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  • Here we report a new human


    Here, we report a new human genetic disorder in a patient with hypoalgesia, altered fear and memory symptoms, and a non-anxious disposition. This disorder is attributable to co-inheritance of a microdeletion in a novel pseudogene and a known FAAH hypomorphic SNP. The microdeletion is flanked by repeated sequences that likely predispose the region to genomic rearrangements, as seen in other genomic disorders. Consequently, there are likely to be additional similar individuals in the general population. The likelihood that this disorder has been under-reported is highlighted by the fact that the patient was diagnosed at age 66 yr despite a recurrent history of painless injuries. Lipid profiling in peripheral blood showed significant increases in AEA, OEA, and PEA, which could be further exaggerated in the apexbio calculator and DRG. Further work is needed to understand which FAA is the major contributor to the painless phenotype. The microdeletion removes the promoter and first two exons of FAAH-OUT, but how this disrupts the function of FAAH is still to be elucidated. A hypothesis is that the FAAH-OUT transcript normally functions as a decoy for microRNAs as a result of the high sequence homology, and protects FAAH mRNA from degradation (Supplementary Fig. S7). Alternatively, FAAH-OUT may have an epigenetic role in regulating FAAH transcription, or the deletion removes a critical transcriptional regulatory element.25, 27 Future work will help us to understand whether targeting FAAH-OUT by viral shRNA or gene editing techniques is an effective analgesic/anxiolytic drug development strategy. This patient provides new insights into the role of the endocannabinoid system in analgesia and more specifically on the FAAH genomic locus, and highlights the importance of the adjacent, previously uncharacterised FAAH-OUT gene to pain sensation. Given the previous failure of FAAH-inhibitor analgesic drug trials, this report has significance, as it provides a new route to developing FAAH-related analgesia through targeting of FAAH-OUT.
    Authors' contributions
    Acknowledgements The authors would like to thank the family for participation in this study, and the volunteers for donating blood samples for analyses. The authors thank John N. Wood for helpful discussions and advice throughout this project. The authors also thank Patrick Fox, Hamish Hay, and Louise Reid (Raigmore Hospital, Inverness, UK); Iain Jones (Southern General Hospital, Glasgow, Scotland); and Judith Singleton (Leith Walk Surgery, Edinburgh, UK) for help with blood sampling, and Sylvie Rose (formerly Addenbrooke's Hospital, Cambridge, UK) for help and advice regarding the cytogenetics analyses. The authors thank the Southern Alberta Mass Spectrometry Centre, located in and supported by the Cumming School of Medicine, University of Calgary, for their services in targeted liquid chromatography–tandem mass spectrometry.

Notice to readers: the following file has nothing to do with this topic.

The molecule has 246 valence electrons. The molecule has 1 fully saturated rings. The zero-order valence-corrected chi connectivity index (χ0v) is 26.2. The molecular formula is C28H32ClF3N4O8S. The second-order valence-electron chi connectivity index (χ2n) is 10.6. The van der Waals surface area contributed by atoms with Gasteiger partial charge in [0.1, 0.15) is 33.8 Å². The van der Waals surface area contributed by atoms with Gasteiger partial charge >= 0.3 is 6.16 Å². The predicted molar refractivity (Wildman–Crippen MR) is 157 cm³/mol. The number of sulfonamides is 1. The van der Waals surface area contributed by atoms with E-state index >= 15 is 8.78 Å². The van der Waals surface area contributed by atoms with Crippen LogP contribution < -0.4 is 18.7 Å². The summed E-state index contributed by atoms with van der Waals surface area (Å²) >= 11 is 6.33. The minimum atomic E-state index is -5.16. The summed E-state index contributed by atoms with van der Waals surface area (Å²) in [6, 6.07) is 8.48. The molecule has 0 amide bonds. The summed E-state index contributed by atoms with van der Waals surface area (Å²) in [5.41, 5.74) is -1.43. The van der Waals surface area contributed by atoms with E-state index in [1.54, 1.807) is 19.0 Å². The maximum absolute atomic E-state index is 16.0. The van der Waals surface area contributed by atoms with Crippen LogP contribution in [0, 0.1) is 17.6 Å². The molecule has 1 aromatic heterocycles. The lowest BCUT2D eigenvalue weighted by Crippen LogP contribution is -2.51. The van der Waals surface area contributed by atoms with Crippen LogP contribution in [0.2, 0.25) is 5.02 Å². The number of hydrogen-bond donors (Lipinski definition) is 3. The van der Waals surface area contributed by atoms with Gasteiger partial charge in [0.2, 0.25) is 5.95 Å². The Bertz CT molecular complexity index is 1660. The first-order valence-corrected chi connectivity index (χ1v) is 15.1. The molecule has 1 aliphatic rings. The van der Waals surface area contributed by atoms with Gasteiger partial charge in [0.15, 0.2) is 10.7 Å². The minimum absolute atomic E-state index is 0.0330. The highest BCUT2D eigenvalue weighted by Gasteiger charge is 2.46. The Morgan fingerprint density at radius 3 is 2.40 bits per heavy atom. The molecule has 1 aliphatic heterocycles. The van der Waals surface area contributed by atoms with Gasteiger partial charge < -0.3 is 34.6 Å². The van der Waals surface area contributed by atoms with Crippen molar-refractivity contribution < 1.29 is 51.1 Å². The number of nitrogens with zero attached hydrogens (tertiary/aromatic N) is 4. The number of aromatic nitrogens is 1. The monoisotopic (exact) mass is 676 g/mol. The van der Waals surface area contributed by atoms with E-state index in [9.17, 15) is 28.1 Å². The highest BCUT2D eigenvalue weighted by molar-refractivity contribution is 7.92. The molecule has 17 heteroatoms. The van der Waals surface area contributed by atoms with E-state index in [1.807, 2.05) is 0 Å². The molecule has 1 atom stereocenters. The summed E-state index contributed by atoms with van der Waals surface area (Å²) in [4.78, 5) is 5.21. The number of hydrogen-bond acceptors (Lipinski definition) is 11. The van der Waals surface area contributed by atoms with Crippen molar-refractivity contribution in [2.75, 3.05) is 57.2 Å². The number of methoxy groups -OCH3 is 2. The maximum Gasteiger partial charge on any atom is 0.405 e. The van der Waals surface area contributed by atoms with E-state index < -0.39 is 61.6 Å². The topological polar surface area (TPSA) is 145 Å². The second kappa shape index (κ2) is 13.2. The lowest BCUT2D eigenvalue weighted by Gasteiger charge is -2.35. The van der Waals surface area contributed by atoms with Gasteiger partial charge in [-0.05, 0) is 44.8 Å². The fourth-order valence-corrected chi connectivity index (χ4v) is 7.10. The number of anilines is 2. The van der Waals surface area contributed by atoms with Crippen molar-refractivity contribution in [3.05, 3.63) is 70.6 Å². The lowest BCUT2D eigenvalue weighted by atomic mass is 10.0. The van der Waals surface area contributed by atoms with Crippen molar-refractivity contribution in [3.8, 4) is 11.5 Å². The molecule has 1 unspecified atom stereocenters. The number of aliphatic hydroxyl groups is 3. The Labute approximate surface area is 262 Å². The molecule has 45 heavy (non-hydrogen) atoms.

Fatty acid ethanolamines (FAEs), belong to a class of lipid-derived mediators and include: saturated FAEs such as palmitoylethanolamine (PEA), monounsaturated FAEs such as oleoylethanolamine (OEA), and polyunsaturated FAEs such as anandamide (AEA). Over the last decade, FAEs have been identified to induce a wide range of biological responses through several endogenous receptors. Typically, AEA relieves inflammation and pain by stimulating cannabinoid receptors CB/CB and PEA exerts anti-inflammatory and analgesic activities via the peroxisome proliferator-activated receptor α (PPAR-α)., Hence, during recent decades, regulation of the AEA/PEA signaling through the inhibition of relevant biodegradation enzymes has been considered as a potent therapeutic approach to exert anti-nociceptive and anti-inflammatory effects. Fatty acid amide hydrolase (FAAH), a membrane-bound serine hydrolase, is responsible for the principal degradation of AEA., Its binding site comprises three functional channels: a membrane access channel, an acyl-chain binding channel, and a cytosolic port channel, which are relevant to the transport of the substrate to the catalytic site, the accommodation of the acyl chain during catalysis, and the removal of the leaving group after hydrolysis, respectively. Especially, the substrate is surrounded by the catalytic triad (Ser241-Ser217-Lys142), and the oxyanion hole residues (including Ser241, Gly240, Gly239, and Ile238) during the hydrolysis. The nucleophilic hydroxyl group of the Ser241 interacts with the electrophilic carbonyl group of the substrate, which is accompanied by the formation of an acyl-enzyme adduct and the release of ethanolamine., The inhibition of FAAH may result in the decrease of AEA hydrolysis and therefore the elevation of AEA levels, associated with analgesic and anti-inflammatory activities., , ,